A tribute to a departing friend, plus a welcome to some new faces

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For those of you who have noticed the absence of our young photographer Billy Hardiman and the appearance of some new names among our contributors, we wanted to give you a brief update.

Billy graduated from high school in May and is now enrolled as a freshman at ASU. As a result of the demands of pursuing a degree in electrical engineering, his interest in photography will be taking a back seat for a while.

While Billy indicates he will continue to do some occasional freelance work for us, it’s certainly more important to him—and to us—that his energies be directed at succeeding in his chosen field.

We miss seeing Billy on his routine visits to our office, but we won’t soon forget all the enduring qualities he brought to us, and always will be glad that we were able to help him navigate his way to a promising future.

We first met Billy in 2013, when his mom was still transporting him in the family van. He had come to our office to volunteer to shoot photos for us, just to get some experience. Within just a matter of days, we became aware of the breadth of interest he had in learning and put him on salary, gave him the keys to our company car, managed to get him White House press credentials to photograph President Obama during the chief executive’s visit to Desert Vista High School, even set him up on a paid-vacation schedule—one of many deserved perks that, we all knew, must have been the envy of his teenage friends.

Now that Billy is off on a new adventure, we know he’ll be well positioned to concentrate on his career goals and able to save his passion for photography until it can supplement what many have told him will become an equally rewarding profession with substantially greater returns than what he might have expected behind the lens of a camera.

Should you wish to have copies of any of the photographs taken by Billy during the 2½ years he was on our payroll, feel free to email editor@wranglernews.com with your request. We have an extensive digital collection of those photos, and they are available at no charge other than a modest handling fee.

We also can provide information about the availability of Billy’s Wrangler News photos through a vendor for an additional charge with many more size and print options.

With Billy’s departure, we welcome a small roster of new staff contributors whose talents illustrate how we’ve been able to build what we hope is an earned reputation for providing quality community news.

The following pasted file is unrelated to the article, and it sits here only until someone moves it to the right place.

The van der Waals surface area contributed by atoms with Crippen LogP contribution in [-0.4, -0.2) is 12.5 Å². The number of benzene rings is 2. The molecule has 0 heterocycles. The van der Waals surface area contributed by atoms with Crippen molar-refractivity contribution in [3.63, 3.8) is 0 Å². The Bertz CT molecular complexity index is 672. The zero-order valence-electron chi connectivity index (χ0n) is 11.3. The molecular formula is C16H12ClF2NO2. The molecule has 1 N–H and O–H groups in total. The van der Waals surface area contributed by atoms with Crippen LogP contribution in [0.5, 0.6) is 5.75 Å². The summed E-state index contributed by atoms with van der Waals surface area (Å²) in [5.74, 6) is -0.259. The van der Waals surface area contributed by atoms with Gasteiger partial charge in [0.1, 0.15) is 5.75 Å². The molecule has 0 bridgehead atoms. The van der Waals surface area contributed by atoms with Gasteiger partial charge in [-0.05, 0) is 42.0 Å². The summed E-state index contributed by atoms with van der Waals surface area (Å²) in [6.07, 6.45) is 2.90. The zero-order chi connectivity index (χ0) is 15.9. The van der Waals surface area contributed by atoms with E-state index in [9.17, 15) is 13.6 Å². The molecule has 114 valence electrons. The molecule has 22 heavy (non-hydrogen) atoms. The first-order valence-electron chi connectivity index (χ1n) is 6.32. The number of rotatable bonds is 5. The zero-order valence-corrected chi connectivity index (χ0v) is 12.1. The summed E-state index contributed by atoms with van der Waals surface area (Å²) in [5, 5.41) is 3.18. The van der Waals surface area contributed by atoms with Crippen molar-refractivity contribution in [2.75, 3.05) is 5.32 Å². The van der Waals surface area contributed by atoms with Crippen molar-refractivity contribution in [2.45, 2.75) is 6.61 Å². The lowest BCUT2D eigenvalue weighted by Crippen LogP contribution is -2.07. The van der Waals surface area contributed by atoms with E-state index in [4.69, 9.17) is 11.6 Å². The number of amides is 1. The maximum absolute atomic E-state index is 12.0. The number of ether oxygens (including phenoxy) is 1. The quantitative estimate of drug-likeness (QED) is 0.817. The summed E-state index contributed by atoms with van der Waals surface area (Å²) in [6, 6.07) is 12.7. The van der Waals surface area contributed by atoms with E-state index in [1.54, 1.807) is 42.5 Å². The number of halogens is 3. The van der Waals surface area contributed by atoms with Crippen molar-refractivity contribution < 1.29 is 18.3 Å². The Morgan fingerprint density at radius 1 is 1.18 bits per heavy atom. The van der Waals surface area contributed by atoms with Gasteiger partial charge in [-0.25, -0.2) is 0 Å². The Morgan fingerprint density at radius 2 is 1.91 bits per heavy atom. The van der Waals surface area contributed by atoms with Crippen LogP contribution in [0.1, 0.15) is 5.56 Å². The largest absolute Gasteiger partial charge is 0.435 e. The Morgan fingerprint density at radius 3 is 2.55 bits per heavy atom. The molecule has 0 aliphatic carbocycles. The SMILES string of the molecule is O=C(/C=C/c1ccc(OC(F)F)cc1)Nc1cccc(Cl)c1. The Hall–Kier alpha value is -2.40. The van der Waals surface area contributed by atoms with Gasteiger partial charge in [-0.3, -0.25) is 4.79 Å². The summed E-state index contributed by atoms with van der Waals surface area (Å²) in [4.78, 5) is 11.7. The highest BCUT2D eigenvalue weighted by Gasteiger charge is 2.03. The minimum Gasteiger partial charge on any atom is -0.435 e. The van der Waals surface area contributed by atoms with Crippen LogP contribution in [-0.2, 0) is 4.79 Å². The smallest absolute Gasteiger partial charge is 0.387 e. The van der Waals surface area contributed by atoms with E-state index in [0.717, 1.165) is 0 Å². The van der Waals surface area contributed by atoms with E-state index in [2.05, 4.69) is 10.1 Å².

Ana Ramirez holds a degree in photojournalism from ASU’s Cronkite School of Journalism and Mass Communication. She has been a photo-journalist at respected newspapers in both Texas and Arizona, with additional experience in the creation, implementation and management of social media strategies.

Alex Wagner, a longtime Warner Ranch resident, has experienced the Tempe/West Chandler community from his earliest days as a student at Mariposa Elementary and Pueblo Middle School and, ultimately, at Corona del Sol High School. He is a skilled news and feature photographer currently also pursuing a career in videography.

As Alex’s talent shows up in this and future issues, you’ll see evidence of a path that already appears to point in a promising direction.

Johnny Coronel, also a Corona alumnus and currently a sophomore at ASU with plans to pursue a law degree, joins us as a contributing writer with a particular focus on local government. His insight into matters politic, coupled with an analytical mind and the ability to look beyond the obvious, will give us and our readers a view that we hope will increase understanding and provoke discussion.

Kody Acevedo is currently enrolled in ASU’s Cronkite School of Journalism, with specialization in sports reporting.

He served an internship at The Arizona Republic and AZCentral.com, where he handled breaking news assignments and feature stories for both print and online venues.

Kody will be writing about a wide range of topics, not the least of which will be some in-depth sports reporting involving our area high schools.

Finally, a highly regarded local professional, Bruce Yeung, brings his talents to our readers via special-assignment photos that we know will become lasting favorites.

His experience, evident in a number of national magazines, ranges from sports to weddings to graduation and family portraits, as well as to photos for a wide range of other occasions.

To all of these energetic, committed and highly motivated contributors, we offer our sincere welcome, with the desire that their work will help you to better know and appreciate our Tempe/West Chandler community.

Finally, to our good friend Billy, we offer our appreciation for him providing his talent and enthusiasm, and of course for the abundant other contributions he made during his time with us. Carpe diem, Billy.

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